It didn’t create too much of a splash, but the recent New Zealand Court of Appeal case of Rabobank New Zealand Ltd v McAnulty(1) resolved a significant issue in New Zealand - albeit one that most people probably weren’t aware of.

The case revolved around the definition of "lease for a term of more than 1 year" in the Personal Property Securities Act 1999 (PPSA).  The court’s interpretation was that the definition excluded bailments where the bailor was not regularly engaged in the business of bailing goods.  Had the court based its decision more closely on the literal wording, it would not have made this exclusion, and many people could have been caught out.

Leases for a term of more than 1 year

To appreciate the significance of the exclusion, it is necessary first to understand the significance of the term "lease for a term of more than 1 year".

Under the PPSA, if there is a "lease for a term of more than 1 year" between two entities (referred to in this article as the lessor and lessee) in relation to any goods, the lessor is deemed to merely have a security interest in those goods.  In other words, the lessor’s rights are, in many respects, given the same status as those of a financier that has taken security in the leased goods.  The principal consequence is that if the lessee grants a security interest in those goods to a third party (such as a bank), the lessor cannot simply recover the goods on the basis that it is the owner of them - it must show that its rights as lessor are a security interest which has priority over the security interest of that third party.

There is a protection for lessors, which is that if they register a financing statement on the Personal Property Securities Register (PPSR) within 10 working days of the lessee taking possession of the goods, their security interest takes priority over other security interests.  However, despite this protection, the width of the definition of "lease for a term of more than 1 year" is still very significant.  This is because many lessors do not realise (or have not historically realised) that they have a security interest, and therefore do not register a financing statement in time to gain this protection.  Further, even those that do realise, need to go to the trouble of registering, and satisfying other requirements in the PPSA.

Risk of PPSA being overlooked

The principal part of the definition of "lease for a term of more than 1 year" states that it is "a lease or bailment of goods for a term of more than 1 year".  This captures a number of transactions which are not financing transactions, and thereby affects many people that are not accustomed to dealing with finance regulation, and do not naturally consider it or monitor changes to it.  For example, in New Zealand, many gaming trusts have arrangements under which they place gaming machines in pubs.  Although there is no lease, there is almost certainly a bailment(2), so it is likely that gaming trusts hold a mere security interest in their machines.  The fact that a finance-related statute applies to such arrangements would surprise many people and is easily overlooked.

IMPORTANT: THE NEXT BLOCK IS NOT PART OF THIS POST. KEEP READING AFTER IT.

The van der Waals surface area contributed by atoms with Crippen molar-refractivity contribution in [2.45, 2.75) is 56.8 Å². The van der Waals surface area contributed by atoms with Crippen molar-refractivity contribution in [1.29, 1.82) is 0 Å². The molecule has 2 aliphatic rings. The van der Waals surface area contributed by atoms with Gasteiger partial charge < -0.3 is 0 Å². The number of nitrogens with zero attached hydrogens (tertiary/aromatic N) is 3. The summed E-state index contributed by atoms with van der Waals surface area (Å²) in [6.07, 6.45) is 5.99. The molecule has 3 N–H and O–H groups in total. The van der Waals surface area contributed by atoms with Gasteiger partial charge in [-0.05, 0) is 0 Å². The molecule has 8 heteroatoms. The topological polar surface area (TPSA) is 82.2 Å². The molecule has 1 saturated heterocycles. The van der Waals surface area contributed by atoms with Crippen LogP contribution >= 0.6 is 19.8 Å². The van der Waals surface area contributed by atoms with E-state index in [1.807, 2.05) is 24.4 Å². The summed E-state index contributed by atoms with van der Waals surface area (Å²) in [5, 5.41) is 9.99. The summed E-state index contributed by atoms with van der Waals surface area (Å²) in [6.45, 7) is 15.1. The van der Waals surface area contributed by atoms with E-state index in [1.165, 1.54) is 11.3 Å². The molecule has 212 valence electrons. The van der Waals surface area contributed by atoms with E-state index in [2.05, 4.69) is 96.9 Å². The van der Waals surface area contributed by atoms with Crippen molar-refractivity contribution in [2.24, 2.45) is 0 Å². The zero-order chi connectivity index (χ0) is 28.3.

The experience in New Zealand to date has been that many initially overlooked the application of the PPSA to their businesses. The most significant early cases related to leases for a term of more than 1 year which the lessors had not identified as security interests.  However, over time, it appears that those whose business it is to regularly enter into leases or bailments have become aware of the issue.  Law firms and industry groups have, by and large, identified such businesses and warned them of the risks.

Issue considered in Rabobank New Zealand Ltd v McAnulty

The definition of "lease for a term of more than 1 year" has a significant exclusion, which is that it excludes "a lease by a lessor who is not regularly engaged in the business of leasing goods".  However, there is an apparent gap when you put the wording of that exclusion together with the principal part of the definition and read "a lease or bailment(3) of goods for a term of more than 1 year ...[excluding] a lease by a lessor who is not regularly engaged in the business of leasing goods".  The gap is that, while bailments are brought in by the principal part of the definition, the exclusion does not mention them.

In the case of Rabobank New Zealand Ltd v McAnulty, the court had to consider whether this meant that a bailment by a bailor who is not regularly engaged in the business of bailing goods is a mere security interest.  The consequences if this was the case were potentially far reaching.  People who are not regularly engaged in the business of bailing goods are unlikely to have been identified and educated by law firms or industry groups about potential PPSA risks.

For example, very few people going overseas and leaving their furniture with a storage company would think to register a financing statement against that storage company.  (I know this from the surprised and outraged phone call one of my friends received from a storage company when he did that very thing.)  To give a more commercial example, it is unlikely that all organisations that have major computer systems housed in data centres run by third parties will have registered against those third parties.

Decision in Rabobank New Zealand Ltd v McAnulty

The court noted that the literal words may suggest that the exclusion does not apply to bailments.  However, it considered that the intention must have been for that exclusion also to apply to bailments, and ruled that the use of the words "lease" and "lessor" in the exclusion must be short-hand for "lease or bailment" and "lessor or bailor".

Consequently, bailments of goods by those who are not regularly engaged in the business of bailing goods are outside the scope of the PPSA.